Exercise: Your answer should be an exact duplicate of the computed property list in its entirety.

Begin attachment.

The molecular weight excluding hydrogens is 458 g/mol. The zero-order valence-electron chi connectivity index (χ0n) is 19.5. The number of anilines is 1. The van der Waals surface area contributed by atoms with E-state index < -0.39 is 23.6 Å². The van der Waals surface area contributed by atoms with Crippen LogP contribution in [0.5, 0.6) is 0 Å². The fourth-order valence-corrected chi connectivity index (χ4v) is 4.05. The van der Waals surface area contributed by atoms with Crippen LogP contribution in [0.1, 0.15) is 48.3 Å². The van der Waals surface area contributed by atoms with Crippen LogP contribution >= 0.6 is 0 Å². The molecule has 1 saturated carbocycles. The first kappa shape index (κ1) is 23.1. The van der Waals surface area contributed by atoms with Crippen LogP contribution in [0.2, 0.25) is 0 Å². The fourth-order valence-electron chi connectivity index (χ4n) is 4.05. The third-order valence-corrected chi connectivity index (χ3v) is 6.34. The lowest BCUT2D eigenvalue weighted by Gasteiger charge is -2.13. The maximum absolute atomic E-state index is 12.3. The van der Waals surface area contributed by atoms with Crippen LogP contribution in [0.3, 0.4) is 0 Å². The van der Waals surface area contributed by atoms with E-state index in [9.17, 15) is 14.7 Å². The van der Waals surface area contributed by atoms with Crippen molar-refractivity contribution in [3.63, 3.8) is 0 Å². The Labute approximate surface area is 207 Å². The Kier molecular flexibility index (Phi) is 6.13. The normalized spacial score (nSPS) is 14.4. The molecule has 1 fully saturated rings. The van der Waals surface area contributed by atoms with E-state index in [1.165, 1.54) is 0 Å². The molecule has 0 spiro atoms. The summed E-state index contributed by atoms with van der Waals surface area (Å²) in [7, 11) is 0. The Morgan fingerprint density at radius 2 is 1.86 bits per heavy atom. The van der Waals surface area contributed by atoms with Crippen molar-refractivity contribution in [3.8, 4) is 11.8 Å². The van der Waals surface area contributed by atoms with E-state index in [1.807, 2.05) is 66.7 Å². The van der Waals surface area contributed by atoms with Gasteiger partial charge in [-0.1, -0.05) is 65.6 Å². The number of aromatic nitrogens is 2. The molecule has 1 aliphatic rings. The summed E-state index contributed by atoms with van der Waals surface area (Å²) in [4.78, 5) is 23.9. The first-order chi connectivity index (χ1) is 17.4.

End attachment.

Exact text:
The molecular weight excluding hydrogens is 458 g/mol. The zero-order valence-electron chi connectivity index (χ0n) is 19.5. The number of anilines is 1. The van der Waals surface area contributed by atoms with E-state index < -0.39 is 23.6 Å². The van der Waals surface area contributed by atoms with Crippen LogP contribution in [0.5, 0.6) is 0 Å². The fourth-order valence-corrected chi connectivity index (χ4v) is 4.05. The van der Waals surface area contributed by atoms with Crippen LogP contribution in [0.1, 0.15) is 48.3 Å². The van der Waals surface area contributed by atoms with Crippen LogP contribution >= 0.6 is 0 Å². The molecule has 1 saturated carbocycles. The first kappa shape index (κ1) is 23.1. The van der Waals surface area contributed by atoms with Crippen LogP contribution in [0.2, 0.25) is 0 Å². The fourth-order valence-electron chi connectivity index (χ4n) is 4.05. The third-order valence-corrected chi connectivity index (χ3v) is 6.34. The lowest BCUT2D eigenvalue weighted by Gasteiger charge is -2.13. The maximum absolute atomic E-state index is 12.3. The van der Waals surface area contributed by atoms with Crippen LogP contribution in [0.3, 0.4) is 0 Å². The van der Waals surface area contributed by atoms with E-state index in [9.17, 15) is 14.7 Å². The van der Waals surface area contributed by atoms with Crippen molar-refractivity contribution in [3.63, 3.8) is 0 Å². The Labute approximate surface area is 207 Å². The Kier molecular flexibility index (Phi) is 6.13. The normalized spacial score (nSPS) is 14.4. The molecule has 1 fully saturated rings. The van der Waals surface area contributed by atoms with E-state index in [1.165, 1.54) is 0 Å². The molecule has 0 spiro atoms. The summed E-state index contributed by atoms with van der Waals surface area (Å²) in [7, 11) is 0. The Morgan fingerprint density at radius 2 is 1.86 bits per heavy atom. The van der Waals surface area contributed by atoms with Crippen molar-refractivity contribution in [3.8, 4) is 11.8 Å². The van der Waals surface area contributed by atoms with E-state index in [1.807, 2.05) is 66.7 Å². The van der Waals surface area contributed by atoms with Gasteiger partial charge in [-0.1, -0.05) is 65.6 Å². The number of aromatic nitrogens is 2. The molecule has 1 aliphatic rings. The summed E-state index contributed by atoms with van der Waals surface area (Å²) in [4.78, 5) is 23.9. The first-order chi connectivity index (χ1) is 17.4.